## Help on Noise Correlation Matrix Started by 2 years ago10 replieslatest reply 2 years ago193 views

I was trying to create a Noise Cross Correlation Matrix in Matlab by using the following code:

N = 100; % Number of Samples

r1 = rand(1,N) + 1i*rand(1,N);

r2 = rand(1,N) + 1i*rand(1,N);

corrMatrix = [ r1 ; r2 ]*[ r1' , r2' ]./N;

The Correlation Matrix resulted in as below with some randomly generated sequence r1,r2:

corrMatrix =

0.6851                     0.5452 - 0.0260i

0.5452 + 0.0260i               0.7276

My doubt here is that is this correlation matrix correctly generated? I was expecting a diagonal matrix but here the non-diagonal elements are non-zero?

Also is it that r1 and r2 are not independent of each other?

One more question, in terms of vector representation will it be correct to say that a vector R can be represented using r1 and r2, where R is a two dimensional vector (I was trying to link a real scenario to the vector space concepts and was getting confused)? Also how can we represent R in terms of its basis vectors?

I was trying to learn the concept de-correlation and any help here would be really appreciated! Thanks in advance!

#matlab

#noisewhitening

[ - ] Two noise vectors OF INFINITE LENGTH are mutually uncorrelated - taking 100 samples of two uncorrelated noise processes will not produce uncorrelated vectors..

More samples -> less correlation...

[ - ] Thanks for the quick response. So that means for a real scenario we will never get a diagonal matrix. Fair enough!

[ - ] While noise can certainly be uniform, was your intent to generate Gaussian noise instead? in MATLAB rand produces uniformly distributed data (between 0 and 1) while randn produces normally distributed data (with mean 0 and variance 1).

I *think* what you are really trying to compute can be accomplished as shown below. You can find the formula implemented by corrcoef in the documentation.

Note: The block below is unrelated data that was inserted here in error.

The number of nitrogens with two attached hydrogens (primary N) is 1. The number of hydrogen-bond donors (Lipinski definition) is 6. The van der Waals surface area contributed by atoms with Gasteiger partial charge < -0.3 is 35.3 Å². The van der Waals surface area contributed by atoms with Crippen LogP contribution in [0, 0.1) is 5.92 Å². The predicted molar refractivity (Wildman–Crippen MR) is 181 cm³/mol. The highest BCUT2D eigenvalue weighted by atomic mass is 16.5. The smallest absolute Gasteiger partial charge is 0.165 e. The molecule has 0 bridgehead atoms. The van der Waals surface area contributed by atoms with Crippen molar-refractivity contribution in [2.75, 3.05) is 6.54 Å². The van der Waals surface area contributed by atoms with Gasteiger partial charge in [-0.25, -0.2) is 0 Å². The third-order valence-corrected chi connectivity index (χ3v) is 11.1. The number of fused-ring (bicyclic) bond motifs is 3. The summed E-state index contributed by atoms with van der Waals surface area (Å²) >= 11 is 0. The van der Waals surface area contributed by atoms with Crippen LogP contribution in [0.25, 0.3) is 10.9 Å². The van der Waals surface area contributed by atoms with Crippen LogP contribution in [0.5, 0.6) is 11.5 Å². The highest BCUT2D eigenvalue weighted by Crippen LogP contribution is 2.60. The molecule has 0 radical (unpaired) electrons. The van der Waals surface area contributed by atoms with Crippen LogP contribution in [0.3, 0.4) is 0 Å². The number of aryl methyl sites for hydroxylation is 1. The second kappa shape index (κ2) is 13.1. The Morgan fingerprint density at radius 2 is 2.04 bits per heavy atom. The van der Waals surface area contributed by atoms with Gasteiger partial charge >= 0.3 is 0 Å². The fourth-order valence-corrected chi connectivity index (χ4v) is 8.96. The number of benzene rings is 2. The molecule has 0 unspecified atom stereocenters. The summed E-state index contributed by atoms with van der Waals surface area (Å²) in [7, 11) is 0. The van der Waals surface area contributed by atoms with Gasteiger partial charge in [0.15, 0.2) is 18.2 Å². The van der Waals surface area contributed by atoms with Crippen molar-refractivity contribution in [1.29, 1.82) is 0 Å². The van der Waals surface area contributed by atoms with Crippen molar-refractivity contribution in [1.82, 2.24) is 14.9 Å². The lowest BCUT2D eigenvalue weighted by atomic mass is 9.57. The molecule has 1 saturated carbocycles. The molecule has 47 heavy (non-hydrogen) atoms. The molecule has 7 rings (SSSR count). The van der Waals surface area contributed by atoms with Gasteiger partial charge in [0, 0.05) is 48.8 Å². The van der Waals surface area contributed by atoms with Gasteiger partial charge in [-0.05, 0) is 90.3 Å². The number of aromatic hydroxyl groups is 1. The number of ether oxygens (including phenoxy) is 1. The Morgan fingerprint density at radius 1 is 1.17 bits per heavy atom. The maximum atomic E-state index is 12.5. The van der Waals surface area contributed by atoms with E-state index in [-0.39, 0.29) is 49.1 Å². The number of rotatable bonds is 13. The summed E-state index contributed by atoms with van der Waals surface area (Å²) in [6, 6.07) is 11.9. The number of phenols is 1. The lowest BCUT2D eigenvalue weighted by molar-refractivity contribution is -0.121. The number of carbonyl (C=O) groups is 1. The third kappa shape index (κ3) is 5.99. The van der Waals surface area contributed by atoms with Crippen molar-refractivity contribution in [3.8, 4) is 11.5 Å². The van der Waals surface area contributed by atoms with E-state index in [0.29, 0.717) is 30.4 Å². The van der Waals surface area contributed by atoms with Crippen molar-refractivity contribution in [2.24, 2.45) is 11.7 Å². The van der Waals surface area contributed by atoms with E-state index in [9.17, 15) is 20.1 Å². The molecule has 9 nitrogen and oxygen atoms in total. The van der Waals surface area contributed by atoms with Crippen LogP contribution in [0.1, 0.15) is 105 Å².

>> N = 1000;
>> x = complex(rand(1,N),rand(1,N));
>> y = complex(rand(1,N),rand(1,N));
>> corrcoef(x,y)

ans =

1.0000 + 0.0000i   0.0027 + 0.0130i
0.0027 - 0.0130i   1.0000 + 0.0000i


If you don't have access to corrcoef (can't recall if it requires a toolbox), you can compute from first principles as shown below. These are the off-diagonal elements of your covariance matrix. The diagonal elements are 1 by design.

>> num = dot(x-mean(x),y-mean(y));
>> den = sqrt(dot(x-mean(x),x-mean(x))*dot(y-mean(y),y-mean(y)));
>> rho = num/den
rho =
0.0027 + 0.0130i

As a final note, the terms correlation matrix and covariance matrix must be used cautiously when the mean of the underlying distributions is not zero.

[ - ] Ya certainly my aim was to generate two gaussian noise sequences and show that they are uncorrelated then add some color to it afterwards and show that they are correlated. But the color seems to be added already :P

I checked out corrcoef function. It doesn't have any toolbox dependencies is what I see.

It appears my correlation matrix calculation has not been normalized to one and ofcourse the mean has to be shifted to zero. Using corrcoef did result in very small off-diagonal elements. But at this point your coefficient calculations are the perfect thing to follow :)

Thanks for your valuable points. Things are much more clear now. Highly appreciate it!

[ - ] I believe rand(1,N) produces an 1 by N matrix of random numbers where each is uniformly distributed between 0 and 1.  Why should the correlation of two non-zero mean vectors be zero?

[ - ] Theoretically, the vectors should be gaussian distributed which should mean r1 and r2 are AWGN which further should imply that they are independent and hence r1 and r2 should be uncorrelated. But as dudelsound has mentioned lenght of the sequences should be infinite they are not uncorrelated.

[ - ] X = rand returns a single uniformly distributed random number in the interval (0,1).

example

X = rand(n) returns an n-by-n matrix of random numbers.

example

X = rand(sz1,...,szN) returns an sz1-by-...-by-szN array of random numbers where sz1,...,szN indicate the size of each dimension. For example, rand(3,4) returns a 3-by-4 matrix.

It looks to me like each element of r1 and r2 will be uniformly distributed on [0,1] and for a long vector the mean will be about 1/2

[ - ] Got your point. This makes sense. Sorry I didn't get your point earlier. Thanks!!

[ - ]